Best known is the regular compound of two tetrahedra, often called the stella octangula, a name given to it by Kepler. The vertices of the two tetrahedra define a cube, and the intersection of the two define a regular octahedron, which shares the same face-planes as the compound. Thus the compound of two tetrahedra is a stellation of the octahedron, and in fact, the only finite stellation thereof.

The regular compound of five tetrahedra comes in two enantiomorphic versions, which together make up the regular compound of ten tetrahedra.[1] The regular compound of ten tetrahedra can also be constructed with five Stellae octangulae.[1]

Each of the regular tetrahedral compounds is self-dual or dual to its chiral twin; the regular compound of five cubes and the regular compound of five octahedra are dual to each other.

Hence, regular polyhedral compounds can also be regarded as dual-regular compounds.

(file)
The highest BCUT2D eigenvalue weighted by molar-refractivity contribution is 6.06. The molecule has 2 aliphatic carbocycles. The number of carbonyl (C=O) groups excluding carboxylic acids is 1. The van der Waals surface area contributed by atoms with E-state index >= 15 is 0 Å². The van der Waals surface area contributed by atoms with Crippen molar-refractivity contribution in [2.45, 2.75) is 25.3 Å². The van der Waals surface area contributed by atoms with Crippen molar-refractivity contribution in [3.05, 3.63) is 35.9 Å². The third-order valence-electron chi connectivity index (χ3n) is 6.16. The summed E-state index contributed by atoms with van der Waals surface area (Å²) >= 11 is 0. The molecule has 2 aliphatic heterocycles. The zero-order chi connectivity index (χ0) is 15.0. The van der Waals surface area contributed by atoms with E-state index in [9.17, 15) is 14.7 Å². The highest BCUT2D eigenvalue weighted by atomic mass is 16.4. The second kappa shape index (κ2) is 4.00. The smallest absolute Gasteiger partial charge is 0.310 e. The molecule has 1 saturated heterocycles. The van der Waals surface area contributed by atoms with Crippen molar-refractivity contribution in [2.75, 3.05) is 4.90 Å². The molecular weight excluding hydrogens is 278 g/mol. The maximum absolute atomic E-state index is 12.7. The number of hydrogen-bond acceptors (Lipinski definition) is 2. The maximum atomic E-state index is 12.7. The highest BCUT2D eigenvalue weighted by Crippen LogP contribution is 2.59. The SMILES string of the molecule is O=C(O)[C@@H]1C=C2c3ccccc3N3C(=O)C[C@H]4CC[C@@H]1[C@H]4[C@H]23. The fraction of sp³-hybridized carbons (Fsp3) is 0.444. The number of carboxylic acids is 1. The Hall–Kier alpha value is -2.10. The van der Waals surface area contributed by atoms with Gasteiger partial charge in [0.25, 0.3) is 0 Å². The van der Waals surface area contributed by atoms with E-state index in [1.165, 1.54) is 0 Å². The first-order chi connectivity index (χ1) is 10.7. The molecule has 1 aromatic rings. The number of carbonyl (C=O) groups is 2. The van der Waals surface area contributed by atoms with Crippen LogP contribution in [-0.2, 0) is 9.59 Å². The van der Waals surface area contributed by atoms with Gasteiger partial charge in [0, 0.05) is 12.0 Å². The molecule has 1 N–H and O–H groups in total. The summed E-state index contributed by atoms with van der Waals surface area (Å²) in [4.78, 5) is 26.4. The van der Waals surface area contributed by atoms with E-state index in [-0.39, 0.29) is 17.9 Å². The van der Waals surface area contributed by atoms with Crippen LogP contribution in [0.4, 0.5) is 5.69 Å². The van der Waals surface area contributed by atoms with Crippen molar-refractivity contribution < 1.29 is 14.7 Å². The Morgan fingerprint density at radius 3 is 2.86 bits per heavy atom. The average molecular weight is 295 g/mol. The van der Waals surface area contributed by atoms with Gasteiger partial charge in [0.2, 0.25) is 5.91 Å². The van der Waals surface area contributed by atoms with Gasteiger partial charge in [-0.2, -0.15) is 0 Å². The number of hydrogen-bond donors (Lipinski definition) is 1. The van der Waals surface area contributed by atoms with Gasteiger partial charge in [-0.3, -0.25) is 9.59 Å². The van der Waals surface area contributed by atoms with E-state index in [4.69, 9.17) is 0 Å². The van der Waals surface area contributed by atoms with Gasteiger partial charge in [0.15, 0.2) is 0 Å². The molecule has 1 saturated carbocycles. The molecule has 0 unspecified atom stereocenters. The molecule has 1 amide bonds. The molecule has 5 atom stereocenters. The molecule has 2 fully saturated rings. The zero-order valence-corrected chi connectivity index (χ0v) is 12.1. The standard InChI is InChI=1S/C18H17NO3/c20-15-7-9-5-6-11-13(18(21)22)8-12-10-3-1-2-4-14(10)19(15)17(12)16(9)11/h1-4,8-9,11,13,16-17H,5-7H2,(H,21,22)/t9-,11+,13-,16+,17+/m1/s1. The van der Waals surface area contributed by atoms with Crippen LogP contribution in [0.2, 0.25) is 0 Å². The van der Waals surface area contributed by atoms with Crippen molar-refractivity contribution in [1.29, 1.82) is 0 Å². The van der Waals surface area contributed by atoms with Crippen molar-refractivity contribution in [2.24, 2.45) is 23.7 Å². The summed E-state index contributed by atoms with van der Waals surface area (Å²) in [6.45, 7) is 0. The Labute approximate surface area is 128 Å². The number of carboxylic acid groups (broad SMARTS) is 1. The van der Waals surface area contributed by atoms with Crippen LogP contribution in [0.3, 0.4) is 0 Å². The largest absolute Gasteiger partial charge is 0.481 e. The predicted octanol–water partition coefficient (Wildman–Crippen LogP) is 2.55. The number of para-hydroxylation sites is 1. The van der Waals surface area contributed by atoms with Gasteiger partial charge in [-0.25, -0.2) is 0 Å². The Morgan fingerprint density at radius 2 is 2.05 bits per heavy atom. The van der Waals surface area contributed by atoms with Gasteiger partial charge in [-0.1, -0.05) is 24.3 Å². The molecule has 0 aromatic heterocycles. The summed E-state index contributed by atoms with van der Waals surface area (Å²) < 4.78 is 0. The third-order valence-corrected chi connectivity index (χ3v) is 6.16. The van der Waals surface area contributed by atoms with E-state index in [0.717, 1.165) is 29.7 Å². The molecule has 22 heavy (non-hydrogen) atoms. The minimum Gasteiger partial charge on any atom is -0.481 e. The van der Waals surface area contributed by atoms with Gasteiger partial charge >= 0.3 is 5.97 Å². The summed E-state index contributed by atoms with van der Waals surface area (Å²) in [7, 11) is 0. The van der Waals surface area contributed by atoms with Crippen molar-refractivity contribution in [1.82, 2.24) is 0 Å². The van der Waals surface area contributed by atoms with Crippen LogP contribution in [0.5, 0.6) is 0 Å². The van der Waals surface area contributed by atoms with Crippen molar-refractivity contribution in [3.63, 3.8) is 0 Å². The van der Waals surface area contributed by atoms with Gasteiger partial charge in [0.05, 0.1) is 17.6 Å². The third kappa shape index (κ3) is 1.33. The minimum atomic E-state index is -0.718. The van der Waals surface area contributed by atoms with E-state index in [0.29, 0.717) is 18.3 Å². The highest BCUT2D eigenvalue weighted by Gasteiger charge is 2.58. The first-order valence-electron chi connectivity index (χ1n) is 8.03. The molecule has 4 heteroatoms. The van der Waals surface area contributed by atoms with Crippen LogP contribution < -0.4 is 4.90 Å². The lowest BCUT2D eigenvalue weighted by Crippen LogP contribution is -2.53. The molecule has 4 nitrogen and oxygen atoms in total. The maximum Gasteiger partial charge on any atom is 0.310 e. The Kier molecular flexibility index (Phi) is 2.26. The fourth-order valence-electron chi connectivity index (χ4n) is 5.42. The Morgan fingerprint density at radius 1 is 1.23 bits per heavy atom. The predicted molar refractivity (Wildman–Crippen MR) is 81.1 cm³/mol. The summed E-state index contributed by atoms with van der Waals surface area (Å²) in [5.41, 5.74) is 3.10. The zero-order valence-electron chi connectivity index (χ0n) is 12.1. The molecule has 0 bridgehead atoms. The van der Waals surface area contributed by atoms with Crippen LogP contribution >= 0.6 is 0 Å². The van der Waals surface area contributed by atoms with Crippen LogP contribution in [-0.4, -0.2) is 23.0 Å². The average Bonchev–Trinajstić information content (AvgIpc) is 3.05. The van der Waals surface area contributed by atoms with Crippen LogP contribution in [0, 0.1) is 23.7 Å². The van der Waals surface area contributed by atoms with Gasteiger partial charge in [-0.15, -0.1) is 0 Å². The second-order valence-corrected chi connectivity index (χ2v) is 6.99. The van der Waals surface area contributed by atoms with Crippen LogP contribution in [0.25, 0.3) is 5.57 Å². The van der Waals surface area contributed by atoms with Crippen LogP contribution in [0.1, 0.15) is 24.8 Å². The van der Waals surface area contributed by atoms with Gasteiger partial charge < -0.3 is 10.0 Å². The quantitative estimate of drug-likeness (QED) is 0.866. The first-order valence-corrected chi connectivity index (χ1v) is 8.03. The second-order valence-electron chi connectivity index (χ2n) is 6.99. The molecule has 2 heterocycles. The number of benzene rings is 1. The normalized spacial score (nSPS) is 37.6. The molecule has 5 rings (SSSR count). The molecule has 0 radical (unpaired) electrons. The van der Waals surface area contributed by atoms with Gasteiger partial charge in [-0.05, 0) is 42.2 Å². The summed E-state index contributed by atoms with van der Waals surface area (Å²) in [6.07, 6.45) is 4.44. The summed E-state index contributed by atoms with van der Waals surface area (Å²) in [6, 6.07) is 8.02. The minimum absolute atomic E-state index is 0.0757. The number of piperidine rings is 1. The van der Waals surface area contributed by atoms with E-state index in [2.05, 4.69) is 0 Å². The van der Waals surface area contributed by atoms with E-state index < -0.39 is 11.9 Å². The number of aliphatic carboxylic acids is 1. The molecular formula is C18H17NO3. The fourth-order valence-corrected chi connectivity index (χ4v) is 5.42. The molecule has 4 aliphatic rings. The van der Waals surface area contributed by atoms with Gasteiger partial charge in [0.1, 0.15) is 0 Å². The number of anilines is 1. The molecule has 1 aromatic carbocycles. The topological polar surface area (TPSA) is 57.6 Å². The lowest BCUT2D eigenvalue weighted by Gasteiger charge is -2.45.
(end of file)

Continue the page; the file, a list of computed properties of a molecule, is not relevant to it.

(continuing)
Coxeter's notation for regular compounds is given in the table above, incorporating Schläfli symbols. The material inside the square brackets, [d{p,q}], denotes the components of the compound: d separate {p,q}'s. The material before the square brackets denotes the vertex arrangement of the compound: c{m,n}[d{p,q}] is a compound of d {p,q}'s sharing the vertices of {m,n} counted c times. The material after the square brackets denotes the facet arrangement of the compound: [d{p,q}]e{s,t} is a compound of d {p,q}'s sharing the faces of {s,t} counted e times. These may be combined: thus c{m,n}[d{p,q}]e{s,t} is a compound of d {p,q}'s sharing the vertices of {m,n} counted c times and the faces of {s,t} counted e times. This notation can be generalised to compounds in any number of dimensions.[2]